7 Signs You’re Recovering from Compulsive Overeating & Binge Eating


If you are working to stop your Compulsive Overeating or Binge Eating, here are 7 common signs you are recovering:


#1: Binge episodes don’t feel as “good” as they once did.

Before you begin the journey to recovery, binge episodes can feel so “good”…albeit, temporarily. Many people describe the episodes as soothing, comforting, anesthetizing, and numbing. The quick escape from pain, stress, and overwhelm is both addicting and intoxicating. (Of course, this good feeling often evaporates soon thereafter, replaced by shame, criticism, and self-loathing.) 

As you move through the journey to recovery, you begin to connect with all the feelings and triggers that historically led you straight into the pantry. This means you develop an awareness of what you’re feeling, why you’re feeling this way, and what your psyche is really needing to feel better (which rarely involves food). 

You begin to realize that your problems with food really have nothing to do with food at all, and everything to do with your feelings. As a result, when you do fall back into this habitual pattern of compulsive overeating, the numbing you once felt is now replaced with an awareness of what’s really going on beneath the surface. And while it may take some time before your behavior syncs up with your growing awareness, you’re already wiser to the process. 


#2: Your emotions don’t feel as scary or overwhelming.

When you first begin the journey to recovery, you may feel very ill-equipped to fully experience your emotions. There is usually an overwhelming fear that if you truly allow yourself to feel what’s really going on inside, that the emotions will be so big and intense that they’ll completely take over, rendering you powerless and completely out of control. 

But as your awareness of what you’re feeling and what you’re needing slowly increases, so, too, does your ability to tolerate and “sit with” a wider range of emotions. You begin to notice that feeling things like anger or sadness are manageable, and that they don’t completely consume you. With time and practice, your confidence in feeling your feelings and responding to them effectively grows, until one day you find that you’re no longer turning to food in times of emotional distress and discomfort. 


#3: You know that your eating is rooted in something deeper than food.

On the surface, it may seem like binge eating is simply a matter of too little willpower when it comes to tasty food and/or a lack of knowledge about health. But like most vices, binge eating isn’t really about food at all; this “drug of choice” is simply a symptom of something deeper. Food has been used to disguise and disconnect from what’s really going on beneath the surface. 

As you move through your recovery journey, you learn that compulsive overeating and binge eating is a coping strategy that developed at an earlier time in your life when your natural ability to deal with whatever was going on was overpowered and overwhelmed. At this time, food stepped in to help you feel soothed and comforted in the face of distress. 

Like many people affected by this behavior, you may be able to go back as far as 5 or 6 years old, recalling early times in your life when you found yourself eating in response to stress. Perhaps life felt very lonely and food was your friend. Or maybe life felt very scary and threatening and food brought much-needed relief. Additionally, maybe there was a pressure to look a certain way that set into motion a vicious binge-diet-binge-diet cycle.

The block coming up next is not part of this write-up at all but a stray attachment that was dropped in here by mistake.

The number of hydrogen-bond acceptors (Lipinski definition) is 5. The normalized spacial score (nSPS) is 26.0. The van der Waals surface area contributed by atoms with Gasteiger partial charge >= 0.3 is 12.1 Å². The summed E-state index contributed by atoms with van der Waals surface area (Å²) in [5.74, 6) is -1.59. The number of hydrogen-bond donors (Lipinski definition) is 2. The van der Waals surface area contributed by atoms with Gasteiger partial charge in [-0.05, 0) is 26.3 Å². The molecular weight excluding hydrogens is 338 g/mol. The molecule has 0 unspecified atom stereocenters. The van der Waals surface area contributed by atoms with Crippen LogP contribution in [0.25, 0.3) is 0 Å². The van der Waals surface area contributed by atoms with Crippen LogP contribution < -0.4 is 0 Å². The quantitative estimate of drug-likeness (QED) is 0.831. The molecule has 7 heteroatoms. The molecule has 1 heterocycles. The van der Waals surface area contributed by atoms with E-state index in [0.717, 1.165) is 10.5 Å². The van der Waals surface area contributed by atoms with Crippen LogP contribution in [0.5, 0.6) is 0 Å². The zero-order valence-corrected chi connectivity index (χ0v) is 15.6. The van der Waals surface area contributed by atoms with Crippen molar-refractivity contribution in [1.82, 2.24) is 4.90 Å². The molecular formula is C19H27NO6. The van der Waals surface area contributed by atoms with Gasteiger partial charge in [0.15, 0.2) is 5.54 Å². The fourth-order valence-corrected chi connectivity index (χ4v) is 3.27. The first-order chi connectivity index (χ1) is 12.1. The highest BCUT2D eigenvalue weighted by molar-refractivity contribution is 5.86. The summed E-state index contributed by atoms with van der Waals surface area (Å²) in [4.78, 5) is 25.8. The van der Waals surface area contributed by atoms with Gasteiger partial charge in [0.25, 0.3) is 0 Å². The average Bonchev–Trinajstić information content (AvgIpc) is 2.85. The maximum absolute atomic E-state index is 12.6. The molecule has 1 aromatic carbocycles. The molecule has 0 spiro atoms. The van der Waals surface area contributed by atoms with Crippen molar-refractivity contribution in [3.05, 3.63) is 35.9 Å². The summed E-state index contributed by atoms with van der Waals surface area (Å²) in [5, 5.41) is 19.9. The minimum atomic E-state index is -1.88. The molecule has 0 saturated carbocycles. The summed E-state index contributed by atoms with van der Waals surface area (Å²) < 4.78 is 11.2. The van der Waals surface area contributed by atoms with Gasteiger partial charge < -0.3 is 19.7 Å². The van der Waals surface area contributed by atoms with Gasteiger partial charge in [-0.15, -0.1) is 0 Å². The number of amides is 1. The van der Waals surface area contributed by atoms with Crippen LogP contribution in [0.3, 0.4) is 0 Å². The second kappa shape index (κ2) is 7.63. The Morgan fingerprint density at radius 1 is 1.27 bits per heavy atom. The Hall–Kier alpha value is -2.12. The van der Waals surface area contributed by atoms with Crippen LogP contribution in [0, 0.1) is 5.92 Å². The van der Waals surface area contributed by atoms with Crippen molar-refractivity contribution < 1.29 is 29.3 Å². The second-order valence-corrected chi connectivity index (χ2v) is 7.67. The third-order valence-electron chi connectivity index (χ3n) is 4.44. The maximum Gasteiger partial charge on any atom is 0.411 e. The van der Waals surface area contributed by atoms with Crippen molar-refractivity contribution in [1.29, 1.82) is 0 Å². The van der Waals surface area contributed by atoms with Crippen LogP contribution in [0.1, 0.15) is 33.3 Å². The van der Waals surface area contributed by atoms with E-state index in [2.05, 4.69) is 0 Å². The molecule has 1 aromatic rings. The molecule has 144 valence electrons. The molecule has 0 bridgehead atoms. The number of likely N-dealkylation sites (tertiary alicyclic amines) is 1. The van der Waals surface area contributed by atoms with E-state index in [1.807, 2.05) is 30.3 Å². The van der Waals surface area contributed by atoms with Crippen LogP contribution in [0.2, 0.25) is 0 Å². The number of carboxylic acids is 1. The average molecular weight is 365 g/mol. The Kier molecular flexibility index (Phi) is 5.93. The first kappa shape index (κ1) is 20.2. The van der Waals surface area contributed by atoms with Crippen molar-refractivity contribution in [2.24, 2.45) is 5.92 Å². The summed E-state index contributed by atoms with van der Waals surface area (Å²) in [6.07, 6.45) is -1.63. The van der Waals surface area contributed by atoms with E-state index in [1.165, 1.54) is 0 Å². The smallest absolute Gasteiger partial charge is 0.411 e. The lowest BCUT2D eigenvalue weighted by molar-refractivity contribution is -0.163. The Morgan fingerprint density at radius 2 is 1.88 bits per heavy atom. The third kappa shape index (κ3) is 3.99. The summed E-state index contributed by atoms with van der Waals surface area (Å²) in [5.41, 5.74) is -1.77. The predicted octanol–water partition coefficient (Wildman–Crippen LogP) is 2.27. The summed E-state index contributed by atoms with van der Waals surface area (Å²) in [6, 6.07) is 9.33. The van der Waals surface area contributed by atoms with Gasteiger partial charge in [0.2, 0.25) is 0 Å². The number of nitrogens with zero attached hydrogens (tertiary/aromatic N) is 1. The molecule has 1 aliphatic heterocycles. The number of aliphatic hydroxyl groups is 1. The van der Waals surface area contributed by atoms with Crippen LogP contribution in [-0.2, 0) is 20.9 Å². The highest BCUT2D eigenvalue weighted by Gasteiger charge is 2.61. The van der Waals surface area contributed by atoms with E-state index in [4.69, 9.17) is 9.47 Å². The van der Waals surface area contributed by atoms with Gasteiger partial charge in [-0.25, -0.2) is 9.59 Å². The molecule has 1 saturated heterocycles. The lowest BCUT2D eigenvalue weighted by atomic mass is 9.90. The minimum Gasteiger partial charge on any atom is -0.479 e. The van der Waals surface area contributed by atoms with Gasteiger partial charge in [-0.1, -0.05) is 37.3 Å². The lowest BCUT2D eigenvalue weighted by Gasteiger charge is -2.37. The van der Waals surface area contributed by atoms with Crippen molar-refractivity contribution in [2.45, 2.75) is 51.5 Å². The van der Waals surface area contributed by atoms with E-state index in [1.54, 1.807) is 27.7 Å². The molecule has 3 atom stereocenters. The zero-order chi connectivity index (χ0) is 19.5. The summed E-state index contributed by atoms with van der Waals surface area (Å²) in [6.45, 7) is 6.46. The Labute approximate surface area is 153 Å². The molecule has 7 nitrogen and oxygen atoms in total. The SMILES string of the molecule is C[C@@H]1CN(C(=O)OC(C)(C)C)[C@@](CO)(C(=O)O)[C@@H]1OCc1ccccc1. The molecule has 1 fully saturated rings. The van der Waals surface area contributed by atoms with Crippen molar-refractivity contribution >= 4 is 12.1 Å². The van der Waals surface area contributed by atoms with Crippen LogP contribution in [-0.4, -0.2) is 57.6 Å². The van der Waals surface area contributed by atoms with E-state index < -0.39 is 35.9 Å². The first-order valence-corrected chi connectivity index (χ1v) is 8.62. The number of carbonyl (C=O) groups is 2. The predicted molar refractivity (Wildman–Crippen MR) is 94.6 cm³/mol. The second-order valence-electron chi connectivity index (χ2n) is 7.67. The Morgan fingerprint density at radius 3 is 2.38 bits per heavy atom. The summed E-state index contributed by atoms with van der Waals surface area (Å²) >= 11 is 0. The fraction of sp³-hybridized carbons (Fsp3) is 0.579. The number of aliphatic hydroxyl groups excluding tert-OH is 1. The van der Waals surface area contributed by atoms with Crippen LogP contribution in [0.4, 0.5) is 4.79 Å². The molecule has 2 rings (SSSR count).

Whatever your specific reason(s) may be, it’s important to remember that there is always a sound psychological reason for this eating behavior. Somewhere in your past, this behavior served to help and protect you, even though its consequences may be more apparent to you today. 

Respecting the deeper emotional and psychological roots of your relationship with food is a cornerstone of the recovery process. For when you know why this behavior began, then you can begin to heal those emotional spaces inside. 


#4: Diets feel significantly less tempting. 

As you connect with the deeper elements of your relationship with food – things like your feelings and your history – you will find yourself warming up to the idea that diets really don’t work. While you’ve probably heard that sentiment so many times before, this time it really starts to feel true for you. You can reflect on your history with dieting and see that diets have never offered long-term relief; in fact, they have likely done more harm than good when it comes to your health and your eating.

As you continue this journey toward recovery, you may find yourself in the midst of grieving the loss of all those years spent dieting. “If only I had learned this sooner,” is a common sentiment expressed as people start to see diets for what they are, which can trigger feelings of anger and sadness. In the midst of this emotional processing, you may also find yourself at times still wanting to believe that maybe this diet or that plan can, in fact, work; but, thanks to your strength in recovery, you are able to let those thoughts pass on by without acting upon them. 

This awareness that diets really don’t work is also a beautiful entrance into the world of Intuitive Eating, which offers a no-diet approach to food and body. Using your body’s natural hunger and fullness cues, you can begin to break out of the dieting mentality that dictates what you should eat, and gives you permission to come back home to your body so you can hear it when it tells you what it wants to eat. While this approach can be challenging to adopt at first, its “slow and steady” pace eventually reveals to you a calmer, more enjoyable relationship with food. 


#5: You get annoyed when people talk about diets.